On June 23, 2008, according to records provided to The Wall Street Journal by Kevin Coppola, president of Compass, the service told subscribers to shift from 100% stocks to just 21.3% stocks, with the rest in fixed-income funds. Compass didn’t go back into stocks until June 2009, enabling subscribers to escape severe losses during the financial crisis.
Until Friday, the website said “the application and reported performance results…have been verified by Ashland Partners,” an accounting firm in Jacksonville, Ore., that examines investment performance for money managers.
Based partly on those spectacular numbers, Centier Bank, a community bank with some $2 billion in assets and more than 40 branches in northern Indiana, is introducing a “collective fund” this fall that will package Compass’s service for the bank’s retirement-plan clients.
Centier hopes to raise at least $10 million initially, says James Boyd,a vice president at the bank, who says that he is a Compass subscriber and his own results show “it works.”
Peggy Beavers, a 62-year-old retiree in Geneva, Ill., says she has used Compass since 2003 and “it has made a dramatic difference” to her wealth.
A closer look at Compass’s reported performance, however, raises some questions.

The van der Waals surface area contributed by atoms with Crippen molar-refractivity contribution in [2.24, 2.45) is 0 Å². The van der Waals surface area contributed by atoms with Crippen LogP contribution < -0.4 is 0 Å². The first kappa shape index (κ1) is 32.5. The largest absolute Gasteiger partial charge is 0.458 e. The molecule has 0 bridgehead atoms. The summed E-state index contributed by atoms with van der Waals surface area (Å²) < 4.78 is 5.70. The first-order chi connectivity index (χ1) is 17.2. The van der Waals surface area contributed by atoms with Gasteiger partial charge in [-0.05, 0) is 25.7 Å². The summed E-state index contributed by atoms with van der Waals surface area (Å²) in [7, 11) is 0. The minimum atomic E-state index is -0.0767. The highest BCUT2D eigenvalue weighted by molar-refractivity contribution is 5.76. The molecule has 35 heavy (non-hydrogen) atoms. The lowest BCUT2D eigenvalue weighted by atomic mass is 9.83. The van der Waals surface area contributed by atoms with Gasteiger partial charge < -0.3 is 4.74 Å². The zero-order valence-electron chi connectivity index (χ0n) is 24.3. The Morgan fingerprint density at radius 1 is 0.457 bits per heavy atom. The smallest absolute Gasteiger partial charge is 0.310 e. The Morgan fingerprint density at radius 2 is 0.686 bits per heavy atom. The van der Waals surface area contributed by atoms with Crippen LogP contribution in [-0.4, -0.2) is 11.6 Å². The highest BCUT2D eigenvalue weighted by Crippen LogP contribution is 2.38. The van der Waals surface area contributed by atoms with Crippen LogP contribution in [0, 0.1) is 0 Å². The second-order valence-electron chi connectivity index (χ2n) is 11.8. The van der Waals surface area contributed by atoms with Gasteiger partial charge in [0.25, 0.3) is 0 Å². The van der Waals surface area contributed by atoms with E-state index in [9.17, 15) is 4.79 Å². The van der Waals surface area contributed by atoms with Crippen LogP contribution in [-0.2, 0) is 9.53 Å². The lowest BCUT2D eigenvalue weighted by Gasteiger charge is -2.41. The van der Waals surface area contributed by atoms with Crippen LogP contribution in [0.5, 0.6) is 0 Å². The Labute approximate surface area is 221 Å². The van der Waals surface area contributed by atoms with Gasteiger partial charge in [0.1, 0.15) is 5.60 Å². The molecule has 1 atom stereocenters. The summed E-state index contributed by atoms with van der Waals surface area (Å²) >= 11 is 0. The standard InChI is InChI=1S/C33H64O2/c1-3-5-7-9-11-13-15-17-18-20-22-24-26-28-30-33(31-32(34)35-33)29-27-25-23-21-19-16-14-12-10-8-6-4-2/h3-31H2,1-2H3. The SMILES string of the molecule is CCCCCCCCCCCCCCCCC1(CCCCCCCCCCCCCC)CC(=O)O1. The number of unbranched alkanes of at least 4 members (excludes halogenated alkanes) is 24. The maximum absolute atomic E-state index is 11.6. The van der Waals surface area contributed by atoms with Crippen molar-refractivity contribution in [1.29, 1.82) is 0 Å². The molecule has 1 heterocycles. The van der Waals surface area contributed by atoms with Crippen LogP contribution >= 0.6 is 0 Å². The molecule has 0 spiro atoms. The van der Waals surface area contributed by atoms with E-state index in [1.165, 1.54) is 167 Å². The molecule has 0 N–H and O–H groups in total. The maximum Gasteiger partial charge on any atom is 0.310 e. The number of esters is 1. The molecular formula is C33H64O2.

Other marketing materials from Compass state that it didn’t have any clients until 2003.
According to investment-research firm Morningstar, the S&P 500 returned 6.9% annually, including reinvested dividends, between Jan. 1, 1997, and this Aug. 26. That turned $100,000 into $302,920—much more than the Compass website claims.
Ashland Partners hasn’t provided an audit opinion to Compass since Jan. 30, 2006, says Jason Millard, a partner at Ashland. The firm found only that Compass’s mathematical model had been consistently applied, he says, and didn’t verify Compass’s performance results.
“The disclosures on the [Compass] website do not match the scope of the services we performed,” Mr. Millard says, “nor do they accurately represent the time frame for which we performed it.”
Mr. Coppola told me this past week that Compass has roughly 1,000 subscribers, who pay $300 to $600 annually. He says the results between Jan. 1, 1997, and Sept. 16, 2002, are “back-tested,” or simulated, and that he is adding a disclaimer to that effect. Mr. Coppola doesn’t dispute Mr. Millard’s statements and says he is revising the description of Ashland’s audit to make Compass’s website “crystal clear.”
Compass’s calculation of the S&P 500’s returns, based on data from Yahoo Finance, didn’t include reinvested dividends, while those of Compass’s own results did, says Mr. Coppola—accounting for the difference. He says he is changing the chart to explain how dividends are treated.
“I don’t want there to be any question whatsoever as to the quality of the information we’re providing,” he says. “My goal is to be the man who helps as many people as possible reach retirement-income security while I’m walking this earth.”
These 401(k) trading services are a new reminder of an old rule: No matter how well-intentioned advisers might be, investors should always ask hard questions whenever a way to get rich sounds easy.
Source: The Wall Street Journal